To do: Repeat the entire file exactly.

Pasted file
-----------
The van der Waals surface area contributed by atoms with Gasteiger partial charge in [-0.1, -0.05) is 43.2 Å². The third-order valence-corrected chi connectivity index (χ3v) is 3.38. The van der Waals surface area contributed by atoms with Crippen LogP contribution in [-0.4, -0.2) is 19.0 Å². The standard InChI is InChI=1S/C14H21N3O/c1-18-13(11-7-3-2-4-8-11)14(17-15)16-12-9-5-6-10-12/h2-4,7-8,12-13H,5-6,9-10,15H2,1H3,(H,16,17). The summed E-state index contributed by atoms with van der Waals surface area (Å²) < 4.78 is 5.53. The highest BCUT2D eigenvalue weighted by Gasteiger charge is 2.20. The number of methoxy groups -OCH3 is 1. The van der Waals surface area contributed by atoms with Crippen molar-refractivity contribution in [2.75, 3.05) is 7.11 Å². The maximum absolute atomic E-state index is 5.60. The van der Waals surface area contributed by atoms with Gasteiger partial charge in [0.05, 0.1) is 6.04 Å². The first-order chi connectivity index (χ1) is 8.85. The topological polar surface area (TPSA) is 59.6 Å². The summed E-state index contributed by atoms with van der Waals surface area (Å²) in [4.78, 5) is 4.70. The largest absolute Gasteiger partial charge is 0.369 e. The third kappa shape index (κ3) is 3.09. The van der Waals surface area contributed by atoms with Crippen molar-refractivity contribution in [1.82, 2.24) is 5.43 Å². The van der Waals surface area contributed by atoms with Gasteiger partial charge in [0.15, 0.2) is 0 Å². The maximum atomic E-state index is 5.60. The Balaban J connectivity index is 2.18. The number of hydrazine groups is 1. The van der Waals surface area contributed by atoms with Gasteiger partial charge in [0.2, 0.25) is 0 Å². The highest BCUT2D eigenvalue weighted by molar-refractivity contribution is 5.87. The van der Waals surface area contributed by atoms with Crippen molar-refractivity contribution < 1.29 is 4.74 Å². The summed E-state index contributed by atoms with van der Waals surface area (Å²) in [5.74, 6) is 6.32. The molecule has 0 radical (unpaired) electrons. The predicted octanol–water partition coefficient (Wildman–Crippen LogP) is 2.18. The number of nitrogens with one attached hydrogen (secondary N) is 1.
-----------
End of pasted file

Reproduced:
The van der Waals surface area contributed by atoms with Gasteiger partial charge in [-0.1, -0.05) is 43.2 Å². The third-order valence-corrected chi connectivity index (χ3v) is 3.38. The van der Waals surface area contributed by atoms with Crippen LogP contribution in [-0.4, -0.2) is 19.0 Å². The standard InChI is InChI=1S/C14H21N3O/c1-18-13(11-7-3-2-4-8-11)14(17-15)16-12-9-5-6-10-12/h2-4,7-8,12-13H,5-6,9-10,15H2,1H3,(H,16,17). The summed E-state index contributed by atoms with van der Waals surface area (Å²) < 4.78 is 5.53. The highest BCUT2D eigenvalue weighted by Gasteiger charge is 2.20. The number of methoxy groups -OCH3 is 1. The van der Waals surface area contributed by atoms with Crippen molar-refractivity contribution in [2.75, 3.05) is 7.11 Å². The maximum absolute atomic E-state index is 5.60. The van der Waals surface area contributed by atoms with Gasteiger partial charge in [0.05, 0.1) is 6.04 Å². The first-order chi connectivity index (χ1) is 8.85. The topological polar surface area (TPSA) is 59.6 Å². The summed E-state index contributed by atoms with van der Waals surface area (Å²) in [4.78, 5) is 4.70. The largest absolute Gasteiger partial charge is 0.369 e. The third kappa shape index (κ3) is 3.09. The van der Waals surface area contributed by atoms with Crippen molar-refractivity contribution in [1.82, 2.24) is 5.43 Å². The van der Waals surface area contributed by atoms with Gasteiger partial charge in [0.15, 0.2) is 0 Å². The maximum atomic E-state index is 5.60. The Balaban J connectivity index is 2.18. The number of hydrazine groups is 1. The van der Waals surface area contributed by atoms with Gasteiger partial charge in [0.2, 0.25) is 0 Å². The highest BCUT2D eigenvalue weighted by molar-refractivity contribution is 5.87. The van der Waals surface area contributed by atoms with Crippen molar-refractivity contribution < 1.29 is 4.74 Å². The summed E-state index contributed by atoms with van der Waals surface area (Å²) in [5.74, 6) is 6.32. The molecule has 0 radical (unpaired) electrons. The predicted octanol–water partition coefficient (Wildman–Crippen LogP) is 2.18. The number of nitrogens with one attached hydrogen (secondary N) is 1.